Most Protestants today do not know about this story in Church history, but in the 16th century this was hot stuff. The reason most seminary students, let alone parishioners, do not know about the he/she controversy of Gen. 3:15 is because the pronoun “she” in the Vulgate is seen as an interpolation of the Hebrew text. This is probably the case. But is this story merely about the original text of one word in Genesis, or are there larger gender issues at play?
Commenting on this passage towards the end of his life Luther states that Satan has misconstrued this passage by having it refer to Mary instead of the Son of God. He laments that the Latin bibles in circulation have “and she [ipsa] will crush.” Though in reality, even given the feminine pronoun, most theologians interpreted this passage as ultimately referring to the incarnation and, thus, the male Jesus. That is to say, even if the pronoun was referring to Mary, it was primarily important because it referred to Mary’s role as the theotokos, the “God-bearer,” which often gets translated “mother of God.”
A few versus earlier, while commenting on Gen. 3:1, Luther said that Satan tempted Eve instead of Adam, because Adam, being the stronger sex, would not have succumbed so easily to temptation. I will let you read Luther on this point for yourself:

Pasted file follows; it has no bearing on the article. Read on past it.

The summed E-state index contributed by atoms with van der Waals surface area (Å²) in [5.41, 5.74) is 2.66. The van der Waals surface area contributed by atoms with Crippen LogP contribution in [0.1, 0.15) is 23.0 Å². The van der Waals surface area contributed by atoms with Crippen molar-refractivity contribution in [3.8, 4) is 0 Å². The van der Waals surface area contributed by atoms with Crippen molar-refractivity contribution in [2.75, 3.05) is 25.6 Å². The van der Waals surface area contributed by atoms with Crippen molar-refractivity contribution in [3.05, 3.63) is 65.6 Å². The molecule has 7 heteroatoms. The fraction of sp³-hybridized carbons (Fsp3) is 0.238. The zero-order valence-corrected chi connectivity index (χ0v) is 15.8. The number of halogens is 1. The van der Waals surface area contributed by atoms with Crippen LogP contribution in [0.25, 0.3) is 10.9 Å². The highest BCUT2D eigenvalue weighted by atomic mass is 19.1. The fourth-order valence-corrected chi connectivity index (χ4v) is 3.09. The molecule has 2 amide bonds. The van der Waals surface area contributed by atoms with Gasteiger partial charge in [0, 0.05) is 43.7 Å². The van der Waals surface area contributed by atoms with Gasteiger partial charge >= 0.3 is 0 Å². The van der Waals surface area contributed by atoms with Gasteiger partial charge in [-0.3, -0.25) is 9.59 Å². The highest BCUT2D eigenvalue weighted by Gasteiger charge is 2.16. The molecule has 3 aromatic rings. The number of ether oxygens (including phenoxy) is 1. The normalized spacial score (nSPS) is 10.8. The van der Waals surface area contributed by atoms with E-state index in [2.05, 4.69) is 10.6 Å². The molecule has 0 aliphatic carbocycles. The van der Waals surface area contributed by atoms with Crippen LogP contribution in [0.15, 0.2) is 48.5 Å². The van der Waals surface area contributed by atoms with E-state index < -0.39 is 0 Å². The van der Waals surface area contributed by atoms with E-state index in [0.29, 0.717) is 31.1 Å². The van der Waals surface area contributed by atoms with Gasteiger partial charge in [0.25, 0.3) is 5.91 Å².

Satan’s cleverness is perceived also in this, that he attacks the weak part of the human nature, Eve the woman, not Adam the man. Although both were created equally righteous, nevertheless Adam had some advantages over Eve. Just as in all the rest of nature the strength of the male surpasses that of the other sex, so also in the perfect nature the male somewhat excelled the female. Because Satan sees that Adam is the more excellent, he does not dare assail him; for he fears that his attempt may turn out to be useless. And I, too, believe that if he had tempted Adam first, the victory would have been Adam’s. He would have crushed the serpent with his foot and would have said: “Shut up! The Lord’s command was different.” Satan, therefore, directs his attack on Eve as the weaker part and puts her valor to the test, for he sees that she is so dependent on her husband that she thinks she cannot sin (LW 1:151)
Wait a minute! Luther says that if Satan had tempted Adam instead of Eve, Adam would have just gone ahead and crushed the serpent’s head right then and there. I thought that the one who would stomp on the serpent’s head was Jesus, the Son of God, not just any ordinary male, even ideal Adam. But, in this passage at least, it seems like the power to stomp on the serpent’s head in the prelapsarian (show off Latinate word for “pre-fall”) state derived from the God given glories of being male. If this is the case, then lurking behind the language debate of Gen. 3:15 there seems to also be the question of whether women as women were even capable of overcoming evil without the aid men. Even though historically we can recognize that such views of women were common in ancient world, they should be labeled as inappropriate and misogynist today.